Mumbles / Troll of the day

Judge me not by the freckles on my skin but by the content of my iPod*

Exhibit A. But James Dean ups my cred? No? Didn't think so.

The past couple weeks I’ve found myself uncomfortably stuck in the car with my high  school self.

Preserved in the form of an iPod nano (we’re talking generation 3), is my musical taste in transition. Current interests mix with the likes of Fergie, and god help me, Nickelback (just one song, I swear!). In my senior year of high school, I had started updating the device with my rapidly evolving taste, a process that was put on hold with the arrival of an iPod touch,which came free with my new big girl MacBook.

The iPod Touch was the tabula rasa of my young adulthood. Something I could use to erase the terrible pink-loving, show-tune-singing creature that had emerged after 18 years of living in Sequestered, New Jersey. Something that could be electronic proof that I was an acceptable human being.

In college, at least in the beginning, the measure of a (wo)man seemed to be the content of his/her iPod. People hanging out in your room would “absentmindedly” pick up your iPod and in a feigned blasé manner, scroll through your albums. When really the wheels in their head were churning to a rapid chorus of “judge judge judge judge.” And no amount of “Oh there are some things on there I’m not proud of” or “I don’t even know what’s on there, man” could excuse what he/she found. Don’t pretend you don’t know what I’m talking about. Everyone, in their own way, is something of a music elitist. Even you Jason Mraz fans, god help you.

I hadn’t really foreseen strangers groping my music, but I was thankful that I was prepared. And thanks to friends who are infinitely more in touch with the music world than I could ever hope to be, I’m always on the look out for more artists and probably overcritical of most.

But this nano is an enigma. On shuffle, it becomes a medley of  Bright Eyes, Gavin DeGraw, Modest Mouse, Maroon 5. Kudos for the Beatles obsession, high school me, but you know that you were waaaaay too into that one Rob Thomas song. And then something like this comes on:

And suddenly I want to go back in time and beat the crap out of my former self, who isn’t a stranger, but is definitely an idiot. I’m not entirely ashamed of my musical taste from that time. I still think Queen is cool. And the Rolling Stones. And “Wicked” was a pretty kick-ass musical. But I look at the person who chose, of her own free will, Aerosmith and Christina Aguilera songs— on two separate occasions, mind you— as her solo dance numbers and have a minor aneurysm. And though a relatively innocent selection on my part, the lyrics were anything but. I mean, really? How…?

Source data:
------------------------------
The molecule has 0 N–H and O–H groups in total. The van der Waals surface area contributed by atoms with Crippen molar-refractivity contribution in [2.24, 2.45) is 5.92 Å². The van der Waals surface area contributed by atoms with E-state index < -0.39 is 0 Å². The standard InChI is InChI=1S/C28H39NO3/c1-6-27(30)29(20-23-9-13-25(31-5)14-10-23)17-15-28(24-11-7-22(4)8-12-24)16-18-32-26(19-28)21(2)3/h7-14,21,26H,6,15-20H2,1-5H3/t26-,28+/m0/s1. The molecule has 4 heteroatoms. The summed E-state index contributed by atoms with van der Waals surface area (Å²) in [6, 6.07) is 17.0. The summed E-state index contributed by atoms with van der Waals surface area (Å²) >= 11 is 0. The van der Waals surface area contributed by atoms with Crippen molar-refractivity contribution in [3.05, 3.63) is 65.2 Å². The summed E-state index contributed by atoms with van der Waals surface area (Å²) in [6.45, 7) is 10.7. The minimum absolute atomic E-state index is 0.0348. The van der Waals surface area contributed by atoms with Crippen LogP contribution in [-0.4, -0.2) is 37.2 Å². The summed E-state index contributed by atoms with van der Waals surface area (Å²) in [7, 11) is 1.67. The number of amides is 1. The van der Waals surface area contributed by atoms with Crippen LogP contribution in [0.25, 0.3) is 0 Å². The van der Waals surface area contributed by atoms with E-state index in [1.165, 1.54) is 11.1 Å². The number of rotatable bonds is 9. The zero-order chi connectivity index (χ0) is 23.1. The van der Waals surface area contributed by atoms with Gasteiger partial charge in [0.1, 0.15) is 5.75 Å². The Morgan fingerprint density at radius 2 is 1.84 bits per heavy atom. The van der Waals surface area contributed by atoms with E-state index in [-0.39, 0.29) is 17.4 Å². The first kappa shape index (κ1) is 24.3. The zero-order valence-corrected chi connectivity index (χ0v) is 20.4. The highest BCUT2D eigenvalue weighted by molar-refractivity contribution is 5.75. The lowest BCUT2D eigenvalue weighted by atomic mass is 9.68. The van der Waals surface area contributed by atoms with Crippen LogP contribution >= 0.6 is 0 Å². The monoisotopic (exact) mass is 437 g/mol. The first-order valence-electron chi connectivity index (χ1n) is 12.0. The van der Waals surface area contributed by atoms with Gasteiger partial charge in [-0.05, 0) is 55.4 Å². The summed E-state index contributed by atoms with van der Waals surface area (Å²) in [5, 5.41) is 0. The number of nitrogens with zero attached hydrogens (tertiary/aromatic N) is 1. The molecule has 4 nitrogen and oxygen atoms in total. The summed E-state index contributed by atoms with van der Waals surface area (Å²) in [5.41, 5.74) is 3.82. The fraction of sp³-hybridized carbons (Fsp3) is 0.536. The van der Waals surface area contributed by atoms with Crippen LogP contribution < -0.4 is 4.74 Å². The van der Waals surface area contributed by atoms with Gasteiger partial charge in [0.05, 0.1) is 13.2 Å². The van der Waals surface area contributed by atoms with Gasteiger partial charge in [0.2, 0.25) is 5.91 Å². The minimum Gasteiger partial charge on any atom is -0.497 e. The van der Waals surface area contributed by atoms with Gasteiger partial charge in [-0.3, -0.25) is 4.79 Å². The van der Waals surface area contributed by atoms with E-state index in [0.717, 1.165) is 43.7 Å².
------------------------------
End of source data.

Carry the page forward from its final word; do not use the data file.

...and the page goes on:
It’s funny to think how people can change so drastically in some ways and remain very much the same in others. It isn’t like I knowingly overhauled the lunatic dancing to “Candy Man,” destroyed the evidence and emerged some sarcastic, pseudo emo child. It just sort of happened. Changing of course is a process. Truth be told, the summer after graduation, I forced “In Rainbows” upon myself like a vitamin*. Truth be told, I probably still know lyrics to majority of All-American Rejects’s songs.

It wasn’t like I decided to be a completely different person when I went to college. My proof? I hung up my “Blades of Glory” poster on move-in day freshman year. Which was soon joined by a Will Farrell bobble-head. See? No pretenses of normalcy when a blown up picture of Will Farrell in spandex is around.  Though, I did bring a guitar, which I had every intention of learning how to play. All in all, I was the same but unavoidably changing, and in the case of my musical taste (thank god), for the better.


**I’m better now. I really really like Radiohead. Even if Thom Yorke’s dancing makes me nervous.


5 thoughts on “Judge me not by the freckles on my skin but by the content of my iPod*

    • Oh, god, I wish. It was unfortunately “Rockstar.” I didn’t mention Aqua, but if my middle school self had an iPod, they’d be there. Along with the rest of the first “Now: That’s What I call Music.” Right there with you on N’Sync and Backstreet Boys, not so much on the Five front. I was more of a Jet fan. Which might be worse. And I think we’ve broached the subject of “American Idiot” and just about anything by the Red Hot Chili Peppers (judge judge) …

  1. Oh, also, now you have me thinking. I think we emerged from roughly a similar background, except I never liked Aqua. I liked Backstreet Boys, Five and N’Sync. Is that better or worse? I think my maturation started with “American Idiot” and “Californication.” No metaphor intended.

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